People are aware that businesses will read their reviews. If a caterer goes the extra mile, people talk about it in the review. If a software company develops a feature that directly impacts user experience, the user may be more inclined to write a review. Or maybe there is a feature someone thinks would help a lot of people and they leave a review stating why that feature may improve the business or the product. Businesses can improve by understanding and dialing into what drives positive reviews. On the flipside, addressing negative reviews and what drives people to write them can improve your product and can make your customers more loyal.

It’s Ego Driven

People love to share their opinion. Even when we don’t want to hear it. But here’s the thing – people do want to read these reviews. Some people write reviews because it gives them a voice – a place to put their opinion. Companies like Yelp and Google recognize people for giving reviews, for example, naming them a Local Guide after reviewing a certain number of local businesses. The people buying a product are reading these reviews, so these loud voices need to be listened to.

How do we get people to write reviews?

Companies are trying very hard to get more positive reviews. Some businesses are being more responsive to the reviewers and answering their feedback and questions. Businesses are providing incentives to leave reviews, such as discounts, free products, and rewards points.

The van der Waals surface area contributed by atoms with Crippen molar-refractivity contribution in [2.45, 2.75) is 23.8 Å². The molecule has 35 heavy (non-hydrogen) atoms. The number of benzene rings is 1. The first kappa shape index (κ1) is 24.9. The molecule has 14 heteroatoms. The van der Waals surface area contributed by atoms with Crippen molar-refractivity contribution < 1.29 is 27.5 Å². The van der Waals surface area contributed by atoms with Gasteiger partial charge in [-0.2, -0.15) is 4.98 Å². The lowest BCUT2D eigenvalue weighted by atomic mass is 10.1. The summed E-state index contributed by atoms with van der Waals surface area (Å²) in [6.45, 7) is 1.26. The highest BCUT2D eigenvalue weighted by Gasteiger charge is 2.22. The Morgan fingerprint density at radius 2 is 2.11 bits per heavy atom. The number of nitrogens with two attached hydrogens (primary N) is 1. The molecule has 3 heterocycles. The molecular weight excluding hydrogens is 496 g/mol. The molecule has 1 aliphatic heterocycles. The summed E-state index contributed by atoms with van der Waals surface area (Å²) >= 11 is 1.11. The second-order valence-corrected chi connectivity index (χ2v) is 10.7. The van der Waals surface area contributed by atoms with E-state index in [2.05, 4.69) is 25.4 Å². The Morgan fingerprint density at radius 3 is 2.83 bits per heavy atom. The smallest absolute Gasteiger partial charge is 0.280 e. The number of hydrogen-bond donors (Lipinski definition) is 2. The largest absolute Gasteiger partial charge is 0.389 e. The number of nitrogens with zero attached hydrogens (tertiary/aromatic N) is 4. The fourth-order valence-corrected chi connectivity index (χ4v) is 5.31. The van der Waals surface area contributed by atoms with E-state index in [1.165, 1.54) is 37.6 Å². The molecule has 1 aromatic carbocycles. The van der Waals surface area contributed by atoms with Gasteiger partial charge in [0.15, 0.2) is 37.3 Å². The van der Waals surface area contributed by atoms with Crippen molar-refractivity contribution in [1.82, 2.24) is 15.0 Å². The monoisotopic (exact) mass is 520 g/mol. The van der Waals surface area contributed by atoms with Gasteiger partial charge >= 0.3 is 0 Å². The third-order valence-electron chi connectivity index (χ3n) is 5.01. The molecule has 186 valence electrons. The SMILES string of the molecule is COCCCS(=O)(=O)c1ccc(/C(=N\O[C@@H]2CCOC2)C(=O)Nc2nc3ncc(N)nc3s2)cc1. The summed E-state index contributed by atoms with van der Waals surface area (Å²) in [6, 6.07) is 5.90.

Businesses are recognizing that their customers want to be heard. Even if there is a negative experience with a product, responses are being provided to the customers to show that they hear the customer and hope for a second chance.

Driving the Review

The more reviews the better. We know that. But what about the review will drives sales. Longer or shorter reviews? Is having a 5-star rating enough, or does it depend on the category of the product? The driving factor to receive a “helpful” review vs. a star rating is different. Knowing what your buyers find helpful in the reviews is just as important as asking, “who are your reviewers?”

Are the Reviewers Representative of Your Customer Base?

Well, the reviewer is likely buying the product and then going online to write a review and telling the world what they thought. Regardless of whether they are representative of your larger customer base, they have a loud voice. Truth is, we don’t know if they are representative of your customer base. Each category of products and services could have different types of people reviewing the products. Understanding the reviews, responding to them, and using the feedback to improve your product or service could be the tipping point for converting someone who tries your product into a loyal follower, which is no small feat. So, we need to learn more about the reviewer. What is motivating them to review your product? MAi Research can learn more about your reviewers and the reviews that they write, and the people who read the reviews and are influenced by them.

Reviews are Abundant but A Lot is Unknown

At MAi Research, we help you identify who is reviewing your product and how representative of your customers they are, so that you can use this goldmine of free information to better connect with the customer. Reviewers have a loud voice! People are listening to them. This is the squeaky wheel that needs attention.

Come see us at to see how we can help make reviews work for you.